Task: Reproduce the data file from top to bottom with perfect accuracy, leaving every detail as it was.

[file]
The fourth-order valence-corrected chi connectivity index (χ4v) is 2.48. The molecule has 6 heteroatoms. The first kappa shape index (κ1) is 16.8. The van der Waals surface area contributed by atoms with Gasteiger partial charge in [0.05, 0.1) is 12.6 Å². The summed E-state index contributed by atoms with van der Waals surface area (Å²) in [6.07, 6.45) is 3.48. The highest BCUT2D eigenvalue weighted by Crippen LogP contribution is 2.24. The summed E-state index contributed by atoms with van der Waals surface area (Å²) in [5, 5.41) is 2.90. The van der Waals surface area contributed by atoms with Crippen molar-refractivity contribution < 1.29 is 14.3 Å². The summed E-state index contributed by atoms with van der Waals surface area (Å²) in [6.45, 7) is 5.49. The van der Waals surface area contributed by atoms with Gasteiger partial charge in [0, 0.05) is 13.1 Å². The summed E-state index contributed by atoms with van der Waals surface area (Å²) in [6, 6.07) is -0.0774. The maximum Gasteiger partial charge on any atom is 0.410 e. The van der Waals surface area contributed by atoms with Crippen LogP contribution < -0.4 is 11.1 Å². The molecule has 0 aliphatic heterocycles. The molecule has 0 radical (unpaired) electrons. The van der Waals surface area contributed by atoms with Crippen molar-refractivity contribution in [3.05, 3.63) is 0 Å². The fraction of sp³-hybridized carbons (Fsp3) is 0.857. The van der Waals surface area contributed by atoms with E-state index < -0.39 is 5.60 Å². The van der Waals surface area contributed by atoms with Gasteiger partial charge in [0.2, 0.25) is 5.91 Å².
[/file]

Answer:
The fourth-order valence-corrected chi connectivity index (χ4v) is 2.48. The molecule has 6 heteroatoms. The first kappa shape index (κ1) is 16.8. The van der Waals surface area contributed by atoms with Gasteiger partial charge in [0.05, 0.1) is 12.6 Å². The summed E-state index contributed by atoms with van der Waals surface area (Å²) in [6.07, 6.45) is 3.48. The highest BCUT2D eigenvalue weighted by Crippen LogP contribution is 2.24. The summed E-state index contributed by atoms with van der Waals surface area (Å²) in [5, 5.41) is 2.90. The van der Waals surface area contributed by atoms with Crippen molar-refractivity contribution < 1.29 is 14.3 Å². The summed E-state index contributed by atoms with van der Waals surface area (Å²) in [6.45, 7) is 5.49. The van der Waals surface area contributed by atoms with Gasteiger partial charge in [0, 0.05) is 13.1 Å². The summed E-state index contributed by atoms with van der Waals surface area (Å²) in [6, 6.07) is -0.0774. The maximum Gasteiger partial charge on any atom is 0.410 e. The van der Waals surface area contributed by atoms with Crippen LogP contribution < -0.4 is 11.1 Å². The molecule has 0 aliphatic heterocycles. The molecule has 0 radical (unpaired) electrons. The van der Waals surface area contributed by atoms with Crippen molar-refractivity contribution in [3.05, 3.63) is 0 Å². The fraction of sp³-hybridized carbons (Fsp3) is 0.857. The van der Waals surface area contributed by atoms with E-state index < -0.39 is 5.60 Å². The van der Waals surface area contributed by atoms with Gasteiger partial charge in [0.2, 0.25) is 5.91 Å².